Emily said...

I don't know what happened to the other comment I tried to post last night in response to Taylor, but in response to Anonymous, we (again) have the courts to thank for a definition of obscenity that puts some boundaries on freedom of speech. The government has found / continues to find compelling interests in restricting obscenity, but has found no compelling interest in prohibiting a whole group of people from marrying.

It seems like marriage is about as moral an act as anybody can ever perform. It is a solemn commitment. Preventing people from marrying diminishes / decreases their capacity to make 'moral' choices.

Jonesy said...

It seems to me that 61% of voters is pretty compelling.

Steve said...

Salty - It is easy to think of this stuff in abstract terms, but as Emily clearly points out, it IS a personal issue that does affect normal everyday people.

You are right, I can't think of any reason I would support Prop 8; however, I was/am giving you or anyone that seems so determined and indignant that this MUST pass give me ONE good reason why it should.

I agree that parents should/must take responsibility to protect their children from what they disagree with; however, the only 100% way to do this is seal your kid in the basement away from a pc and tv and magazines and probably his/her friends at school. Now what kind of person would this child grow up to be? My guess is Taylor, but I digress.

The Constitution provides rights to each and every person and your/my rights are ONLY as important until they infringe on the rights of others. This is one of, if not the key, philosophical element of our representative democracy and behind the 1st Amendment. Why do you think they made it the "1st" amendment?

Salty, as always I respect you greatly and if I were about to be elected to office, I'd totally value your opinion on most issues for advice to help me see the other side; but here I have yet to see one iota of evidence why Prop 8 is anything but a homophobic and a Jim Crow era horrible idea.

Taylor said...

I didnt decide who should marry who. Anatomy did.

seaside said...

"The Constitution provides rights to each and every person and your/my rights are ONLY as important until they infringe on the rights of others."

This leaves a question as to who's right's are more important.

A doctor here in San Diego refused to artificially inseminate a woman because she had a lesbian relationship and his religious beliefs were against that type of thing. He directed the couple to another doctor who helped them out and they have a baby now...but, that didn't keep them from suing the first doctor. And the court sided with the couple. The doctor lost his right to live according to his religious beliefs so that someone else might have their wants. ("...until they infringe on the rights of others")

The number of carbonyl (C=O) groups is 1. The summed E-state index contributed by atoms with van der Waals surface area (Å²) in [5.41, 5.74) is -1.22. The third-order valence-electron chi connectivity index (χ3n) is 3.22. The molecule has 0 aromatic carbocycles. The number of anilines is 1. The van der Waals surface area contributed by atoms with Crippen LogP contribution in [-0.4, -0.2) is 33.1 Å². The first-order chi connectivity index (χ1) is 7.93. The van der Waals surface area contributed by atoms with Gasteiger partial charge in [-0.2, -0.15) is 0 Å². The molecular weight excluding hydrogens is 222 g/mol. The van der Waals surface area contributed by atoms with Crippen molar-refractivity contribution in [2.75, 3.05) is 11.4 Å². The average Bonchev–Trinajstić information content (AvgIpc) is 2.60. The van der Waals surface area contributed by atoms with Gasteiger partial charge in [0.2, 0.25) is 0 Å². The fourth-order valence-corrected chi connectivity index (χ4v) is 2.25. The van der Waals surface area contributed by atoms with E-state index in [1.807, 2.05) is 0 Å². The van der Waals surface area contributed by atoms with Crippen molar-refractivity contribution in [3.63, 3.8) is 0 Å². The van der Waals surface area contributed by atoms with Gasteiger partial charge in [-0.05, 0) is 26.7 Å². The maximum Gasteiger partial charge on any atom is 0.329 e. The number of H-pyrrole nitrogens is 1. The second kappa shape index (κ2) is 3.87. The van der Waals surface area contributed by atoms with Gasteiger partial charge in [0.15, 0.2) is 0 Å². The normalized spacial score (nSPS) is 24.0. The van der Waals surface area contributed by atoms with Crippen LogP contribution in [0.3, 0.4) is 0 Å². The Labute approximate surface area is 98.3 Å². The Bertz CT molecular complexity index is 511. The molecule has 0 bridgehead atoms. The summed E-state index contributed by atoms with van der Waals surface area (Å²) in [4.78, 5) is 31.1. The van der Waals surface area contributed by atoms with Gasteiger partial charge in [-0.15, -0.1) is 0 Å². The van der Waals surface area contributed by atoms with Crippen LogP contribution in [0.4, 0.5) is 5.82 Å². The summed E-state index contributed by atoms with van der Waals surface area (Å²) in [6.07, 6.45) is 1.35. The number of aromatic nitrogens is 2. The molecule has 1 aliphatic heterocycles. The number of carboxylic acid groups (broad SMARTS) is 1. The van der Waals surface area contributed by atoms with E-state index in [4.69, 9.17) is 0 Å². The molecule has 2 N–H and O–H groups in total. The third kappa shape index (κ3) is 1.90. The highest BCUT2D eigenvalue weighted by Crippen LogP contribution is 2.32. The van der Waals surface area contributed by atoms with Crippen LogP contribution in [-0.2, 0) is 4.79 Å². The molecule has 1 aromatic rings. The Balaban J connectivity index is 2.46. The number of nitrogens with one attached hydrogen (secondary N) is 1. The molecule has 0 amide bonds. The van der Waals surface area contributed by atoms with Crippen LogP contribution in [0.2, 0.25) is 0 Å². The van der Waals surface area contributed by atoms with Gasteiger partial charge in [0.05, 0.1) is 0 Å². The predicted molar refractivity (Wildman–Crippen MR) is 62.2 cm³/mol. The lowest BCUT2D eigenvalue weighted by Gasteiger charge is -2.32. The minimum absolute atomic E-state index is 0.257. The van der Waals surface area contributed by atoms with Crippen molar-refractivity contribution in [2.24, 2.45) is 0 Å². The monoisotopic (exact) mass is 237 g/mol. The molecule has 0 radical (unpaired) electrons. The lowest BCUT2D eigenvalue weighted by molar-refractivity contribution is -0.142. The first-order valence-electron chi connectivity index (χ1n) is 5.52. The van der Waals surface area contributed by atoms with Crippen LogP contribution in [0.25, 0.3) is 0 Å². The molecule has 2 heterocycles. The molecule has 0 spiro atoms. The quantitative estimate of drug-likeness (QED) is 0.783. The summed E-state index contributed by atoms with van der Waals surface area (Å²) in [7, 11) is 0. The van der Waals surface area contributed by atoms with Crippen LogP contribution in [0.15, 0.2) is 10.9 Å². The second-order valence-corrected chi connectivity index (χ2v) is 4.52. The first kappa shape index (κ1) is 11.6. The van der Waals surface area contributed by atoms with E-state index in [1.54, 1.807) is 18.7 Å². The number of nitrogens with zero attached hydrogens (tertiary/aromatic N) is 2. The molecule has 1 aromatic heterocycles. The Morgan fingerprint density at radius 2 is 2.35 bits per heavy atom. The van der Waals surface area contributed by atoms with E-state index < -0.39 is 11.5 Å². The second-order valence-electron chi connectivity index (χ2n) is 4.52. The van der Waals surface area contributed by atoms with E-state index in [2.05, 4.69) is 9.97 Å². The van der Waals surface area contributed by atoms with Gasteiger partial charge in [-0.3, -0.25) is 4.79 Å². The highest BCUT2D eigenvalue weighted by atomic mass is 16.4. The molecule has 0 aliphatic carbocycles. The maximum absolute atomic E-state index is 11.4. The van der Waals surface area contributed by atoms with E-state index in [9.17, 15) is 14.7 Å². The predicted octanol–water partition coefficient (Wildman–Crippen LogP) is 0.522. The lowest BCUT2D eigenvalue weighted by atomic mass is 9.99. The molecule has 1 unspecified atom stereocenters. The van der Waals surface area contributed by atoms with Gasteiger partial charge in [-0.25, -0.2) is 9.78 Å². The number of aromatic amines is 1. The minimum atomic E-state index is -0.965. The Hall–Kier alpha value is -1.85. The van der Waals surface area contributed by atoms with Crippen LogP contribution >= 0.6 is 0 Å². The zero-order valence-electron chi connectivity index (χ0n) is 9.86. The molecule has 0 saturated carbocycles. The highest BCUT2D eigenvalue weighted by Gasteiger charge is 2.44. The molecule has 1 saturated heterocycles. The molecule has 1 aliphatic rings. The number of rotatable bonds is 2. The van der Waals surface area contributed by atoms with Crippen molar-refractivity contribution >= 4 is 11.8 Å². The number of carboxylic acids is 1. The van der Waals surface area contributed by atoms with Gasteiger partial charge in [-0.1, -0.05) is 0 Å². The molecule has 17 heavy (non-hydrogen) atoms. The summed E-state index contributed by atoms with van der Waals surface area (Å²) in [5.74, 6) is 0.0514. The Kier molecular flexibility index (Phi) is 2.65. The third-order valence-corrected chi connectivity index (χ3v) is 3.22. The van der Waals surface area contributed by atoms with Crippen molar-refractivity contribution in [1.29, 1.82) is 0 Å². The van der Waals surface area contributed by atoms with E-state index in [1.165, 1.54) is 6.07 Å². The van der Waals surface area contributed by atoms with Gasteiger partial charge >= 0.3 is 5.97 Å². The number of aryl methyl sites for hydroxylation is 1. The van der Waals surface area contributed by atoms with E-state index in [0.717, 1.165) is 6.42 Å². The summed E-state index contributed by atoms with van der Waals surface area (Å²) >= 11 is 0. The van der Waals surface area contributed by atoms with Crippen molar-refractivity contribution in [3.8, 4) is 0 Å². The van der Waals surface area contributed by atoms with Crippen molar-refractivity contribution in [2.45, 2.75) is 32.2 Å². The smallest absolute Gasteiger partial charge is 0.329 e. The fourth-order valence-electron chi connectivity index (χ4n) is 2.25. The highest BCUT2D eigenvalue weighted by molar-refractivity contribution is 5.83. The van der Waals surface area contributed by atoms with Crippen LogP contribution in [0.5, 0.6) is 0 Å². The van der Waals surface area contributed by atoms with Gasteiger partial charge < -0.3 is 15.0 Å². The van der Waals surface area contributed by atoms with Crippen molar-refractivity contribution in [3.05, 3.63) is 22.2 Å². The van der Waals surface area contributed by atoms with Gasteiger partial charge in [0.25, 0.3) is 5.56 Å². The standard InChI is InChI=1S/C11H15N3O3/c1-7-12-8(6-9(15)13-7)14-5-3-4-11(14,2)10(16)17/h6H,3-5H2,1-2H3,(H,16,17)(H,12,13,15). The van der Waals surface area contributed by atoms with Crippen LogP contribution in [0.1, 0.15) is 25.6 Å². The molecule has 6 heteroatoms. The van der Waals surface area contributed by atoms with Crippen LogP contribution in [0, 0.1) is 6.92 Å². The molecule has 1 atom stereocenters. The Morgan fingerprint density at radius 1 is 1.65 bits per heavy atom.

Churches are extremely concerned that they will be sued for not performing marriages for anyone who wants one. Which is more important? Freedom of religion or a desire to have the title of "marriage" attached to an already legal union of a couple?

So which comes first? The freedom of religion or the right to get what one wants at the expense of anyone?

And my answer is freedom of religion and religious beliefs.

Jeri and Amy said...

As a person who has several gay friends and has had numerous gay co-workers, I was initially against prop 8. When my church began to speak in favor of it, I felt very conflicted. I love my gay friends and neighbors and I would never want to deny them anything... My religious beliefs however, forced me to re-examine the issue.

I began dialoguing with people who were promoting Prop 8. I heard a lot of arguments that I could dismiss, but the one thing that struck a cord for me was the idea that church leaders (rabbis, pastors, priests, bishops)could be sued for denying to perform a gay marriage. I do not believe in infringing upon anyone's beliefs... and for me that includes religious ones. I believe that religious institutions should have the liberty to practice what they preach.